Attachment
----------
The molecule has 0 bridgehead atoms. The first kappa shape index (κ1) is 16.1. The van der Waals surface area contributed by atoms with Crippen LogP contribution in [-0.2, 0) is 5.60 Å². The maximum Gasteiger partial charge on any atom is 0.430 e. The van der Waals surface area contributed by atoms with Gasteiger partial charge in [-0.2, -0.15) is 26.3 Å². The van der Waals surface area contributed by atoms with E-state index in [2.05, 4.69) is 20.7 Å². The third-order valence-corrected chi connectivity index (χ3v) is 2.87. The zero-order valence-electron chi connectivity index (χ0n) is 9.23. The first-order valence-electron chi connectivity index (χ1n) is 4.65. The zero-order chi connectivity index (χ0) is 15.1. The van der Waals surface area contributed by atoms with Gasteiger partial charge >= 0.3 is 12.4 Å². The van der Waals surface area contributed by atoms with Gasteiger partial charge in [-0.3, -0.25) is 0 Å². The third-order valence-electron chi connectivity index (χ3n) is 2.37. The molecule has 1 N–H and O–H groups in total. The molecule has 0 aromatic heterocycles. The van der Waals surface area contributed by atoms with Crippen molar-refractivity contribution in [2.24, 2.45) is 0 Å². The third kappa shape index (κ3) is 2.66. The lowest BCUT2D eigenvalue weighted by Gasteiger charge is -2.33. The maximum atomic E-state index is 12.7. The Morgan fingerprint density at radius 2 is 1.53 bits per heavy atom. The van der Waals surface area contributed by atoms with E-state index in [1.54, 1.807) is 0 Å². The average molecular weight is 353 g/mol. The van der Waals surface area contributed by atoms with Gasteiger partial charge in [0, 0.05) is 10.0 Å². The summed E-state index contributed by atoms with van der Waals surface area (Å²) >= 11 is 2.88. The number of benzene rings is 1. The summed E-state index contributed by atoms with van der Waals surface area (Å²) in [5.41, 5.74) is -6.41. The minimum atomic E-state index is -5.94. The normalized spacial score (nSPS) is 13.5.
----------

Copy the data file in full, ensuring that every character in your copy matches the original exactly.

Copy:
The molecule has 0 bridgehead atoms. The first kappa shape index (κ1) is 16.1. The van der Waals surface area contributed by atoms with Crippen LogP contribution in [-0.2, 0) is 5.60 Å². The maximum Gasteiger partial charge on any atom is 0.430 e. The van der Waals surface area contributed by atoms with Gasteiger partial charge in [-0.2, -0.15) is 26.3 Å². The van der Waals surface area contributed by atoms with E-state index in [2.05, 4.69) is 20.7 Å². The third-order valence-corrected chi connectivity index (χ3v) is 2.87. The zero-order valence-electron chi connectivity index (χ0n) is 9.23. The first-order valence-electron chi connectivity index (χ1n) is 4.65. The zero-order chi connectivity index (χ0) is 15.1. The van der Waals surface area contributed by atoms with Gasteiger partial charge >= 0.3 is 12.4 Å². The van der Waals surface area contributed by atoms with Gasteiger partial charge in [-0.3, -0.25) is 0 Å². The third-order valence-electron chi connectivity index (χ3n) is 2.37. The molecule has 1 N–H and O–H groups in total. The molecule has 0 aromatic heterocycles. The van der Waals surface area contributed by atoms with Crippen molar-refractivity contribution in [2.24, 2.45) is 0 Å². The third kappa shape index (κ3) is 2.66. The lowest BCUT2D eigenvalue weighted by Gasteiger charge is -2.33. The maximum atomic E-state index is 12.7. The Morgan fingerprint density at radius 2 is 1.53 bits per heavy atom. The van der Waals surface area contributed by atoms with E-state index in [1.54, 1.807) is 0 Å². The average molecular weight is 353 g/mol. The van der Waals surface area contributed by atoms with Gasteiger partial charge in [0, 0.05) is 10.0 Å². The summed E-state index contributed by atoms with van der Waals surface area (Å²) >= 11 is 2.88. The number of benzene rings is 1. The summed E-state index contributed by atoms with van der Waals surface area (Å²) in [5.41, 5.74) is -6.41. The minimum atomic E-state index is -5.94. The normalized spacial score (nSPS) is 13.5.